Where we sleep: Ethnoarchaeological perspectives on the Near Eastern Neolithic House and Households

Author(s): Ian Kuijt

Year: 2015


How many people lived in individual buildings within early food producing communities? Be it as an explicit driver or as an implicit background landscape, all modeling of small-scale household life, developing Neolithic villages, and the evolutionary trajectory towards the full-blown domestication is linked on some level to demography and the increasing scale of human communities through time. The reconstruction of the scale of Neolithic house, including our engagement with what may represent the shape and materialization of what can be called the nuclear and extended households, is both complex, and in need of further research.

Ethnographic and archaeological studies demonstrate that the number of people living in early food producing houses, farms and villages varies depending upon household life-history, and that in many cases there is significant out migration of household members to other households, neighboring communities. Drawing upon comparative ethnoarchaeological research on 19th century houses and households from the fishing village of Inishark, Co. Galway, western Ireland, I explore how this comparative context reframes discussion of how we model social relations and connections within and between houses in specific, and Near Eastern Neolithic settlements in general.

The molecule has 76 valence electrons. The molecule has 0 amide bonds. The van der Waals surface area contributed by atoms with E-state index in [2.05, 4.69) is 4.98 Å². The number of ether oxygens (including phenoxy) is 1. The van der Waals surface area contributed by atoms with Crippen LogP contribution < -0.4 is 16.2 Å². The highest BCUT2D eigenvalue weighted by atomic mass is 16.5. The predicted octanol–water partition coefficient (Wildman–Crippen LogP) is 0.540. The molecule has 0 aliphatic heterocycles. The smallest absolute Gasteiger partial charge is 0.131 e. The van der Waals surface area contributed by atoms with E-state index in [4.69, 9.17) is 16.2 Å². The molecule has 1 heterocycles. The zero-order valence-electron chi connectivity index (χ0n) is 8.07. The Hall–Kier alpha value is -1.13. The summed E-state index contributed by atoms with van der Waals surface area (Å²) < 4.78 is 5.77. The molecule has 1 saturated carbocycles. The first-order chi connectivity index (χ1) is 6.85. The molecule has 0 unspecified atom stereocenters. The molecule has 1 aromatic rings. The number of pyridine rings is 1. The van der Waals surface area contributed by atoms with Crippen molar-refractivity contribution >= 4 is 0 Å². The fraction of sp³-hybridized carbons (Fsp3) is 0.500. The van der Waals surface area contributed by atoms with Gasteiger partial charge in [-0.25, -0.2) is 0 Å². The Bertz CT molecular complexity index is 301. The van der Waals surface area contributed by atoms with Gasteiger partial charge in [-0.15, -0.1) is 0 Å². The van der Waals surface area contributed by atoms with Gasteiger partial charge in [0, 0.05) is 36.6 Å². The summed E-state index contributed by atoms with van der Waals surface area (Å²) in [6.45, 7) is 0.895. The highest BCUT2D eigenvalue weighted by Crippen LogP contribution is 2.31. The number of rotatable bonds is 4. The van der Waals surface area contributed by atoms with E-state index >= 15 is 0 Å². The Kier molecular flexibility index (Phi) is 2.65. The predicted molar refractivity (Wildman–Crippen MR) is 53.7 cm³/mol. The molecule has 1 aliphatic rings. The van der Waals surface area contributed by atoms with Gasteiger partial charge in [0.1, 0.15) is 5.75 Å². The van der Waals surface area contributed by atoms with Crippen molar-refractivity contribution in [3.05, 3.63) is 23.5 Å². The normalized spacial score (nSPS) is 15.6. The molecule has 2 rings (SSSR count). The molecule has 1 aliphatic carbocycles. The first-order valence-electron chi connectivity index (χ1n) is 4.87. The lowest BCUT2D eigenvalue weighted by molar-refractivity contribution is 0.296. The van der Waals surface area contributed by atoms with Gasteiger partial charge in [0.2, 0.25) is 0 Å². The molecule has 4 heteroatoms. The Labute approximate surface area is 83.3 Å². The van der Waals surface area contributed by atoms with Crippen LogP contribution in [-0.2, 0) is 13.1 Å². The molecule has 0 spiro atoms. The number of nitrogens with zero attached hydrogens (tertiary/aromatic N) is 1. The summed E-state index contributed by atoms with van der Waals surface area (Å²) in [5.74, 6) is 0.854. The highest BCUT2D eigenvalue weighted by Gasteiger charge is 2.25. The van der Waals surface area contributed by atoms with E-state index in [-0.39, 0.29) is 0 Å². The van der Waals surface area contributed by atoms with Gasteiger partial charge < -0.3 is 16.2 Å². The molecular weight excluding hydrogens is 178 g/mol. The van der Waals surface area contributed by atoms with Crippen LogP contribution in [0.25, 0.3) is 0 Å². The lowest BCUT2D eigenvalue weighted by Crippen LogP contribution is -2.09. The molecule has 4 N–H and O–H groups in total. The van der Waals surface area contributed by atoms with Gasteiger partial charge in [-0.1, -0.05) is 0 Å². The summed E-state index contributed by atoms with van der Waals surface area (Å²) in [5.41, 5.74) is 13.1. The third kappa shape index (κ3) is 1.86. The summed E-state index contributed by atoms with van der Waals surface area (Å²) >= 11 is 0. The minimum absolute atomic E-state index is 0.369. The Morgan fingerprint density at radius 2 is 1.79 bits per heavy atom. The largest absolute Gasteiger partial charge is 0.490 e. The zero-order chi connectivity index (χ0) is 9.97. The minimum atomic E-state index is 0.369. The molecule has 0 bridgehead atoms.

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Cite this Record

Where we sleep: Ethnoarchaeological perspectives on the Near Eastern Neolithic House and Households. Ian Kuijt. Presented at The 80th Annual Meeting of the Society for American Archaeology, San Francisco, California. 2015 ( tDAR id: 395500)


Spatial Coverage

min long: 66.885; min lat: -8.928 ; max long: 147.568; max lat: 54.059 ;